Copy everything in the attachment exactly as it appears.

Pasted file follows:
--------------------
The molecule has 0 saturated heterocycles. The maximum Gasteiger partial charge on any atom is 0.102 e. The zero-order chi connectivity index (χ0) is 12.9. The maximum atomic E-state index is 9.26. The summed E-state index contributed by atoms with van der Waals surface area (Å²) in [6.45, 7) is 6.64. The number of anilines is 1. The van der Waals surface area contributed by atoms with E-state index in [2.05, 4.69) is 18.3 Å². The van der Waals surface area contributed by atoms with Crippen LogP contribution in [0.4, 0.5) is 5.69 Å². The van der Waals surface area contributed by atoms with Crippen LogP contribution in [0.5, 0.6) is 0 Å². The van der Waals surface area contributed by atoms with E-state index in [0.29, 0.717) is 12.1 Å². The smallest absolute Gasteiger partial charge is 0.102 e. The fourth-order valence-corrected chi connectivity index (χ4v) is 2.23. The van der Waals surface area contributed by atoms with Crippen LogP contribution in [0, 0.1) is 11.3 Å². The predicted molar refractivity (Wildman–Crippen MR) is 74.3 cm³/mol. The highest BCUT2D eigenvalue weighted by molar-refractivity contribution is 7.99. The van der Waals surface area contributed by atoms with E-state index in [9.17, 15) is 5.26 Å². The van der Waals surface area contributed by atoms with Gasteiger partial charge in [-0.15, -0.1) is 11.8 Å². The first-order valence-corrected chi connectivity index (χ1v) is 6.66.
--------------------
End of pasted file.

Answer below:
The molecule has 0 saturated heterocycles. The maximum Gasteiger partial charge on any atom is 0.102 e. The zero-order chi connectivity index (χ0) is 12.9. The maximum atomic E-state index is 9.26. The summed E-state index contributed by atoms with van der Waals surface area (Å²) in [6.45, 7) is 6.64. The number of anilines is 1. The van der Waals surface area contributed by atoms with E-state index in [2.05, 4.69) is 18.3 Å². The van der Waals surface area contributed by atoms with Crippen LogP contribution in [0.4, 0.5) is 5.69 Å². The van der Waals surface area contributed by atoms with Crippen LogP contribution in [0.5, 0.6) is 0 Å². The van der Waals surface area contributed by atoms with E-state index in [0.29, 0.717) is 12.1 Å². The smallest absolute Gasteiger partial charge is 0.102 e. The fourth-order valence-corrected chi connectivity index (χ4v) is 2.23. The van der Waals surface area contributed by atoms with Crippen LogP contribution in [0, 0.1) is 11.3 Å². The predicted molar refractivity (Wildman–Crippen MR) is 74.3 cm³/mol. The highest BCUT2D eigenvalue weighted by molar-refractivity contribution is 7.99. The van der Waals surface area contributed by atoms with E-state index in [9.17, 15) is 5.26 Å². The van der Waals surface area contributed by atoms with Gasteiger partial charge in [-0.15, -0.1) is 11.8 Å². The first-order valence-corrected chi connectivity index (χ1v) is 6.66.